| While the politicians may want to volley charges back and forth over who is responsible for the current economic slump, it might be worthwhile to look at some of the factors that affect Hawaii’s economic climate.
Some have recently argued that the economic malaise besetting Hawaii is well beyond our control, that in fact it is the economies of Asia and more specifically Japan which have caused Hawaii to slip deeper and deeper into the barrel of economic woes. While that might be a plausible explanation given the current Asian flu, how does one explain the fact that this is the longest period of economic expansion in the United States, especially when one remembers that Hawaii is the Fiftieth State.
|So is Hawaii’s economic downturn solely a contagious side effect of the Asian flu? No, the hole that Hawaii is in is of its own making.|| Is Hawaii indeed so much more closely tied with the Asian side of the Pacific Rim that the mainland economy has no effect on Hawaii? While it is true that Asian visitors spend much more in Hawaii than their mainland counterparts, does that mean we should ignore all other markets to the benefit of the Asian market? One would think not, that in fact westbound visitors out number eastbound visitors, but the amount mainland visitors spend does not make up for the impact of the Asian numbers.
On the other hand, while the visitor industry is critical to the current economic well-being of Hawaii, we all recognize that what really makes the state’s economy glow is the investment of new capital. Hawaii has always been known to be a capital short state. In other words, Hawaii does not have the resources that others are willing to trade dollars or capital in order to secure those resources. For example, Alaska has crude oil as a natural resource for which consumers are willing to trade their capital or dollars in order to secure that resource.
What Hawaii does have is its natural beauty for which visitors are willing to trade their dollars in order to have the opportunity to come and see. While the visitor industry has been Hawaii’s mainstay for most of its short history as a state, the marketplace is becoming increasingly competitive. Not only are there other beautiful and exotic spots in the world to visit, but the cost of securing that experience is becoming more competitive.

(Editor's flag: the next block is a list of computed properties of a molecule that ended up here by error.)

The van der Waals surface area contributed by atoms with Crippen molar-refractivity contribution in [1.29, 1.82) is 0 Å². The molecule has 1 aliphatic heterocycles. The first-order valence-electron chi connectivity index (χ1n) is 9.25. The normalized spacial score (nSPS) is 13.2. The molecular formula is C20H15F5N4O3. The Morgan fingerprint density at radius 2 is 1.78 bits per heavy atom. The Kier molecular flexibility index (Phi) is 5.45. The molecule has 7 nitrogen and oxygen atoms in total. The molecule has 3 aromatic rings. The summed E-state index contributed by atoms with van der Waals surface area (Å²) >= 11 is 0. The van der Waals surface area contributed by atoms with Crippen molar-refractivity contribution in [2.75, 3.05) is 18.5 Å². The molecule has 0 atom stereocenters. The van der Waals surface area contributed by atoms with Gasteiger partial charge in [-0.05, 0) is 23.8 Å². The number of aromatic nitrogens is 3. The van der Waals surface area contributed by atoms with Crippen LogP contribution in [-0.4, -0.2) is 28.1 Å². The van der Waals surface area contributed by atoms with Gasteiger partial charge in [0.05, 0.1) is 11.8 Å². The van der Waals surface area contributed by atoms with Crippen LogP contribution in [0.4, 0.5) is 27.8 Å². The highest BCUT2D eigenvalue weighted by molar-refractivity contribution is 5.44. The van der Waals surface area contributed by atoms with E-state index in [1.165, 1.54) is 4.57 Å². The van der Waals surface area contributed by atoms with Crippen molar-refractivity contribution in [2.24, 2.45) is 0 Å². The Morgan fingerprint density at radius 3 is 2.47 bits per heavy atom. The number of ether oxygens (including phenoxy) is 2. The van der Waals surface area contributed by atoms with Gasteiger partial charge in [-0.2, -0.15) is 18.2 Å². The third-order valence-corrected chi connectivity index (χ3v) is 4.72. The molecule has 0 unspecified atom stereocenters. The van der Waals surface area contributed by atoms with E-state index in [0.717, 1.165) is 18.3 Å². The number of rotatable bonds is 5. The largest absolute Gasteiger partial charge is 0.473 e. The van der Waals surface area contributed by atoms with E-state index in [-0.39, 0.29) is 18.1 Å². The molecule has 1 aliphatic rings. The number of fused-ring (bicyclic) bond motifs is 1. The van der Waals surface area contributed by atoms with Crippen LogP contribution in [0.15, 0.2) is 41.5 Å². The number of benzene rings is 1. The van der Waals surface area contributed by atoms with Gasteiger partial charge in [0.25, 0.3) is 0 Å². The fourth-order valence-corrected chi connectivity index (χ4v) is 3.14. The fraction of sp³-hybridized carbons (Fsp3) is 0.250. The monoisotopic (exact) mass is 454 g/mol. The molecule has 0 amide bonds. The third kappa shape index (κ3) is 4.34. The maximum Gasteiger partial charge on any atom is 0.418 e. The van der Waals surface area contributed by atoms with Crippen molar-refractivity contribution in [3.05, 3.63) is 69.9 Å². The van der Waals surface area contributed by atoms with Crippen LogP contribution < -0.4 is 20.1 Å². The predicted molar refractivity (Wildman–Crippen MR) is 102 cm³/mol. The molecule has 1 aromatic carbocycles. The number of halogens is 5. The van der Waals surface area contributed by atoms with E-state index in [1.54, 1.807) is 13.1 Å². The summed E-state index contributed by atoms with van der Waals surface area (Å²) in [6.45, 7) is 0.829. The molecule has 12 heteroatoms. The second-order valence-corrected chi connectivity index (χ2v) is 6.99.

What did make Hawaii’s economy vibrant during the 1980’s was the fact that outside investors poured new capital into Hawaii’s economy. And, yes, in most cases, the money flowed from Asian countries like Japan. In the mind of those investors, the attraction was that Hawaii was a unique draw for visitors. They thought their investments would return a handsome profit.
Little did those investors know what a labyrinth of government hurdles they would have to overcome before they could begin doing business. Perhaps the most blatant was the impact fees on developers of golf courses ranging from as “little” as $25 million to more than $100 million.
In many cases, because these investors had already poured millions of dollars into their investment, they had no choice but to comply with the onerous entanglement of rules and regulations imposed by state and local governments. And so while they were flush with cash, they persevered. But when the money started to run out, things turned ugly as banks began to call their loans.
The point of the matter is that as long as investors perceived the ability to make a profit, they invested in Hawaii. And those exuberant investors of the 1980’s believed so until they found out otherwise. What they did realize is that with all of the permitting requirements, rules and regulations imposed by government, it would take a long time before they could realize a profit. That experience is now widely known. The Japanese investment experience has been repeated far and wide. Now potential investors are keenly aware of what it takes to start and do business in the state.
So is Hawaii’s economic downturn solely a contagious side effect of the Asian flu? No, the hole that Hawaii is in is of its own making. Laws have been adopted, regulations have been imposed, and costs have been exacerbated to the point where it is no longer attractive to do business in the state. The proof is in the act that despite an exuberant national economy, Hawaii had no takers in the robust mainland economy who were willing to invest in Hawaii.
And until that environment and atmosphere changes, no one – in their right and profit making mind – will want to invest in Hawaii.